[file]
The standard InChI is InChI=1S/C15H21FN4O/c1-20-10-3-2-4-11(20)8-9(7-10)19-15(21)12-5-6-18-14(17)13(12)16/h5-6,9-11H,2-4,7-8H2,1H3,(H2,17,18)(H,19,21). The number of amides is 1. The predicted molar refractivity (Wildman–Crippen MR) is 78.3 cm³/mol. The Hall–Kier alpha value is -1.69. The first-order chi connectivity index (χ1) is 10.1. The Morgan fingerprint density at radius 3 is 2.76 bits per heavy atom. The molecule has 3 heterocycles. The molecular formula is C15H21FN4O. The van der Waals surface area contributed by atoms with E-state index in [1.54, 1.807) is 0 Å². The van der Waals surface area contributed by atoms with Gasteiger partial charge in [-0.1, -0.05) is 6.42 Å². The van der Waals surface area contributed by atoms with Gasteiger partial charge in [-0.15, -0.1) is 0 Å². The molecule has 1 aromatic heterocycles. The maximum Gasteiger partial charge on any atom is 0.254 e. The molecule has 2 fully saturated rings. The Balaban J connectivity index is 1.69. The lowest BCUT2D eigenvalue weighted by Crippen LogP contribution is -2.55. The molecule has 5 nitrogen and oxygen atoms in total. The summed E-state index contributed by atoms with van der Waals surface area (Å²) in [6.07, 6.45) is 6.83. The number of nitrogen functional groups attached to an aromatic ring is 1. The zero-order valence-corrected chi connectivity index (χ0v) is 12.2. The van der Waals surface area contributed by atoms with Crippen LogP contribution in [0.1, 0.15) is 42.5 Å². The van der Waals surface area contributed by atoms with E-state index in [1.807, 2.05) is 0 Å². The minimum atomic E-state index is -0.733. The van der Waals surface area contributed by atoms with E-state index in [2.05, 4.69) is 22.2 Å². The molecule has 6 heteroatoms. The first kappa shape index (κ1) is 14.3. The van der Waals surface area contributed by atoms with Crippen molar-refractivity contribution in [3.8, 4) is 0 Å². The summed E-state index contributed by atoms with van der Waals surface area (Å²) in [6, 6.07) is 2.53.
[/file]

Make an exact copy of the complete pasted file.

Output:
The standard InChI is InChI=1S/C15H21FN4O/c1-20-10-3-2-4-11(20)8-9(7-10)19-15(21)12-5-6-18-14(17)13(12)16/h5-6,9-11H,2-4,7-8H2,1H3,(H2,17,18)(H,19,21). The number of amides is 1. The predicted molar refractivity (Wildman–Crippen MR) is 78.3 cm³/mol. The Hall–Kier alpha value is -1.69. The first-order chi connectivity index (χ1) is 10.1. The Morgan fingerprint density at radius 3 is 2.76 bits per heavy atom. The molecule has 3 heterocycles. The molecular formula is C15H21FN4O. The van der Waals surface area contributed by atoms with E-state index in [1.54, 1.807) is 0 Å². The van der Waals surface area contributed by atoms with Gasteiger partial charge in [-0.1, -0.05) is 6.42 Å². The van der Waals surface area contributed by atoms with Gasteiger partial charge in [-0.15, -0.1) is 0 Å². The molecule has 1 aromatic heterocycles. The maximum Gasteiger partial charge on any atom is 0.254 e. The molecule has 2 fully saturated rings. The Balaban J connectivity index is 1.69. The lowest BCUT2D eigenvalue weighted by Crippen LogP contribution is -2.55. The molecule has 5 nitrogen and oxygen atoms in total. The summed E-state index contributed by atoms with van der Waals surface area (Å²) in [6.07, 6.45) is 6.83. The number of nitrogen functional groups attached to an aromatic ring is 1. The zero-order valence-corrected chi connectivity index (χ0v) is 12.2. The van der Waals surface area contributed by atoms with Crippen LogP contribution in [0.1, 0.15) is 42.5 Å². The van der Waals surface area contributed by atoms with E-state index in [1.807, 2.05) is 0 Å². The minimum atomic E-state index is -0.733. The van der Waals surface area contributed by atoms with E-state index in [2.05, 4.69) is 22.2 Å². The molecule has 6 heteroatoms. The first kappa shape index (κ1) is 14.3. The van der Waals surface area contributed by atoms with Crippen molar-refractivity contribution in [3.8, 4) is 0 Å². The summed E-state index contributed by atoms with van der Waals surface area (Å²) in [6, 6.07) is 2.53.